On March 11, the ground 45 miles off of Japan's eastern coast rumbled for six violent minutes. Aftershocks from that earthquake and the tsunami that ensued were soon felt in American laboratories and classrooms.
The tsunami carved a well-documented path of devastation, most notably crippling the Fukushima Daiichi nuclear power plant and damaging the plant's four reactors. In the time since, as many as 580 workers have been tasked with battling a potential nuclear catastrophe.
Meanwhile, researchers at schools in the United States are working on technologies that will ensure a more effective response—one that is less dangerous to those tasked with cleaning up the mess.
[Learn more about the nuclear crisis in Japan.]
George Xu, professor of nuclear engineering at Rensselaer Polytechnic Institute, in Troy, N.Y., for instance, has applied a virtual reality technology he's been developing for many years to the Fukushima crisis. He and a team of eight students—seven graduate, one undergraduate—in his radiation safety course have reconstructed the troubled reactors in a virtual setting. Using the students' research, radiation levels in specific areas of the plant at any given time throughout the ordeal have been calculated and simulated.
The benefits of such work are twofold. For the students, it gives them a firsthand peek into the crisis and experience that will be invaluable to them as they begin their careers as nuclear engineers, Xu says. "Students learn those things without being taught," he says "They get to experience what's happening."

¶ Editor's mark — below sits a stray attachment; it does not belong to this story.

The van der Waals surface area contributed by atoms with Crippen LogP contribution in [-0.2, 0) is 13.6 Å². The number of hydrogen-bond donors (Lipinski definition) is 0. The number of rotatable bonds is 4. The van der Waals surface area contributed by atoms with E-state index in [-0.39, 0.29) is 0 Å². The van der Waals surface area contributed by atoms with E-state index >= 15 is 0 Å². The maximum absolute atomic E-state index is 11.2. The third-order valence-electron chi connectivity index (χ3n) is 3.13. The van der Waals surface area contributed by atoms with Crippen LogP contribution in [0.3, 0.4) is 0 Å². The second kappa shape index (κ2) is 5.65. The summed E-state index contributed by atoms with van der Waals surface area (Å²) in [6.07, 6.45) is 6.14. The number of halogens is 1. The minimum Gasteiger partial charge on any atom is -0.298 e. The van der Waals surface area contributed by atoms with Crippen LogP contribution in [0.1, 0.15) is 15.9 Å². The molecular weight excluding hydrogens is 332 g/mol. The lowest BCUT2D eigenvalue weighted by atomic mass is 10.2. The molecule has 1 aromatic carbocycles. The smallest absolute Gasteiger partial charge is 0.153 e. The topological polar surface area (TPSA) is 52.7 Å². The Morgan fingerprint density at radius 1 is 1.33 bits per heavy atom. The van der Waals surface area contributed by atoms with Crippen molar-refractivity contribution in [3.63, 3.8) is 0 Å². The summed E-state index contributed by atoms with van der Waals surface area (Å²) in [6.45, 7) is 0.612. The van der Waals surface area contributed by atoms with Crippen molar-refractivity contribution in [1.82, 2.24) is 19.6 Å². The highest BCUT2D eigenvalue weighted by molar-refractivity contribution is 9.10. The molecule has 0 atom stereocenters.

Additionally, the tool may potentially be used to benefit the workers exposed to radiation in Japan. Xu's peers across the Pacific are eager to use it to determine the health risks workers have faced, he says. Given that the physical details of any reactor can be easily simulated using the plant's computer-aided design models, Xu hopes such a tool will be utilized by decision makers to react more efficiently when the world faces its next nuclear crisis of any scale.
[Learn more about top engineering programs.]
"We can quickly recreate the situation so that the decision makers and responders can say, 'It looks like the radiation dose is too high,'" he says. "They can tell workers where to go, [and how to] prioritize and strategize to avoid unnecessary exposure. And for those who did unfortunately receive radiation, we can reconstruct where they got exposure, how lethal the radiation is, and how badly contaminated they might be."
In a similar vein, Hongbing Lu, a researcher at the University of Texas—Dallas, is completing the first year of a three-year research project funded by the Department of Education studying how quickly nuclear fuel rods burn up under various conditions. He and four graduate research assistants are examining the potential safety benefits of reactors that burn at higher temperatures, which reduces the amount of time nuclear waste can be dangerous—one of the very problems being faced by nuclear engineers on the ground in Japan today.
"My research has some relevance to the situation in Japan," he says. "But, that will take a lot of research before you can actually implement it."
Students are also directly involved at other programs. At Alfred University in New York, for instance, students and researchers have been seeking ways to increase nuclear reactor safety by utilizing alternative materials in the reactors. At Harrisburg University of Science and Technology in Pennsylvania, a senior, Todd Baker, is working to couple virtual reality technology with a robot so that humans wouldn't be harmed if work needs to be done in hazardous areas like a contaminated nuclear plant.
Researchers commend the steps that are being taken and claim they're essential as the field of nuclear energy continues to grow, especially in developing countries like India and China. "The nuclear industry is volatile," Xu, of Rensselaer, says. "We can't wait for [catastrophes] to happen and then [realize] we don't know what to do."